I prefer readable code. Slapping gibberish onto a perfectly good name does not improve readability.
In any event, as Stefan points out, one of the really nice things about the delimited list approach is that it is easily reversible. Use ENTRY() to get the month name or LOOKUP() to get the...
One more thing: "hungarian notation" (the practice of pre-pending gibberish in front of perfectly good identifer names) is an abomination and an affront to readability. Even Microsoft has seen the light and deprecated the practice.
Queries do not display anything.
A browse displays the records in the result set of its associated query.
You cannot change what has been selected by the query or what order the records are in after the query has been opened. Once you open it all of that is fixed - it is not changeable.
What is your evidence for having found a "corrupt record"?
Depending on what you have actually found you may, or may not, have a good reason to rebuild one or more indexes.
It is unlikely that a single "corrupt record" is responsible for the sort of performance difference that you describe and...
I'm sorry but I have no idea what you are asking.
Your question seems to have something to do with displaying data. Apparently there is a two-step process involved where you want to modify the first result set somehow based on some attribute of the initial query. But I see no example code...
The code above is, of course, absolutely dreadful from a performance point of view. It will read the entire database. Multiple times. That is no big deal for sports2000 but it is unlikely to be a good idea for any real production database.
"Now" it is too slow? Was it faster before? If it was faster before "now" then the main question should be "what has changed"?
If it has always been too slow then an investigation of your configuration and potential tuning options will probably be necessary. As Cringer mentions ProTop is an...
mpro sports2000 -p fe.p
When prompted type "lift" or whatever.
define variable searchFor as character no-undo format "x(40)".
define variable recordsFound as integer no-undo.
for each _file no-lock
where _file._file-num > 0
Maybe you should step back and explain this in more depth with an example that uses an actual TT definition and some real field names?
At this moment it seems like a ridiculous thing to be trying to do.
From: Chapter 4: Configuring PuTTY | PuTTY User Manual (putty-0.68-manual)
4.3.10 REMOTE-CONTROLLED PRINTING
A lot of VT100-compatible terminals support printing under control of the remote server. PuTTY supports this feature as well, but it is turned off by default.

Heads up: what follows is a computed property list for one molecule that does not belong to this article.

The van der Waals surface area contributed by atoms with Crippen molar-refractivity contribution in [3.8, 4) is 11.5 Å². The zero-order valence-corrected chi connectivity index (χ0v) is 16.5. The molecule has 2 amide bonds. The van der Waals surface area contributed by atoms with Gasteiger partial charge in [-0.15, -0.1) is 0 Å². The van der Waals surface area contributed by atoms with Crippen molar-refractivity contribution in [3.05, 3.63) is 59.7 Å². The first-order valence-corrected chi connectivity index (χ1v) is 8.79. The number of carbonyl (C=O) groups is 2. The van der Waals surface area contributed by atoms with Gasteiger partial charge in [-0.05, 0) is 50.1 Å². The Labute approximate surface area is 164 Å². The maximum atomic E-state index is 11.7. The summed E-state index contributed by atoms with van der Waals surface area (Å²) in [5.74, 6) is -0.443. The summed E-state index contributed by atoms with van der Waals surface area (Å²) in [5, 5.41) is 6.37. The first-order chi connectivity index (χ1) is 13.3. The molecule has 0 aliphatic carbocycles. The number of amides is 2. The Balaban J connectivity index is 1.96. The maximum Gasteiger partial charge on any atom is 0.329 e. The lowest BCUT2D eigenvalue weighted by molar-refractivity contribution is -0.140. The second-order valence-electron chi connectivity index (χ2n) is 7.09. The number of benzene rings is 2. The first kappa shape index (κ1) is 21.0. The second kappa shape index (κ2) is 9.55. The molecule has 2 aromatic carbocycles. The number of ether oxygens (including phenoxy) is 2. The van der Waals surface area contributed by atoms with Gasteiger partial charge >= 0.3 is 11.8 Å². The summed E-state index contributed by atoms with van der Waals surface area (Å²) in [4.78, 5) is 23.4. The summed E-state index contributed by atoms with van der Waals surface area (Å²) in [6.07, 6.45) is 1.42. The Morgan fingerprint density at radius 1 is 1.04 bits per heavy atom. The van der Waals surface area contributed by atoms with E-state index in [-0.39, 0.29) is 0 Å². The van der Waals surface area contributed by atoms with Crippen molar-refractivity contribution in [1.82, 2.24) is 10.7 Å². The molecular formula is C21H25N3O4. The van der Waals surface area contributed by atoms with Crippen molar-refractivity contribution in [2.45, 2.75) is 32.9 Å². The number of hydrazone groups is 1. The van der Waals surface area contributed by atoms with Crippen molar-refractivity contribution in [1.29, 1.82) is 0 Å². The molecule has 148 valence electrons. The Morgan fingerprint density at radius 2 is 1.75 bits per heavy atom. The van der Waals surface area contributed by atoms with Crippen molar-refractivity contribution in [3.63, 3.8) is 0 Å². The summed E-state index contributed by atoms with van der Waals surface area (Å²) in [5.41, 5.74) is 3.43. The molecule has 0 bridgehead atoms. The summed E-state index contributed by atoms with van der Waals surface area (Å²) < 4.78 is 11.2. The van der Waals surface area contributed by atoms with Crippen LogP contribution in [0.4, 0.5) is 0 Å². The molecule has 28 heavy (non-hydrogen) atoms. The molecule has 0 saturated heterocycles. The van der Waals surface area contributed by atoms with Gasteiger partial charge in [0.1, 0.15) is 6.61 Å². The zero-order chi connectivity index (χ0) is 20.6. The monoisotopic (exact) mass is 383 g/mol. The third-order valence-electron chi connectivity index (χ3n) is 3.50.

Why on Earth would you ever use bulk load?
But, to answer your question, no.
At least not if you are thinking in terms of "proutil dbname -H hostname -S port ..." sorts of commands. Proutil does not support that.
The bulkload command needs to *run* in the context of the server being loaded...
In this sort of scenario you just go ahead and FIND NEXT ... NO-ERROR. If nothing is available you were on the last record (or the first if you were doing FIND PREV...) If you do it again then you "wrap around" to the FIRST. If you want you could do an invisible wrap-around by just doing a...
Something like this should do the trick:
define variable fName as character no-undo format "x(60)".
input through value( 'find /home/sk -name "mydoc.pdf" -print' ).
import unformatted fName.
Presumably you need to use "find" because the file is somewhere in...
That depends. If "use" means "compile" (on the server without a compiler license) then no. If "use" means run r-code that was created by compiling them at some point on a server that has a development system on it then yes.
General query construction advice: Start with positive statements about equality. Try to find ways to say that a field *equals* a value rather than expressing exceptions and filters.
The more equality matches you can specify the better your query will perform.
For instance, it is *much*...
In addition to the issues with CAN-DO pointed out in the link above it is very important to note that because CAN-DO is a *security* function it is *always* evaluated on the client. So when you use it in a WHERE clause you not only create a TABLE-SCAN, you also force all of the records to be...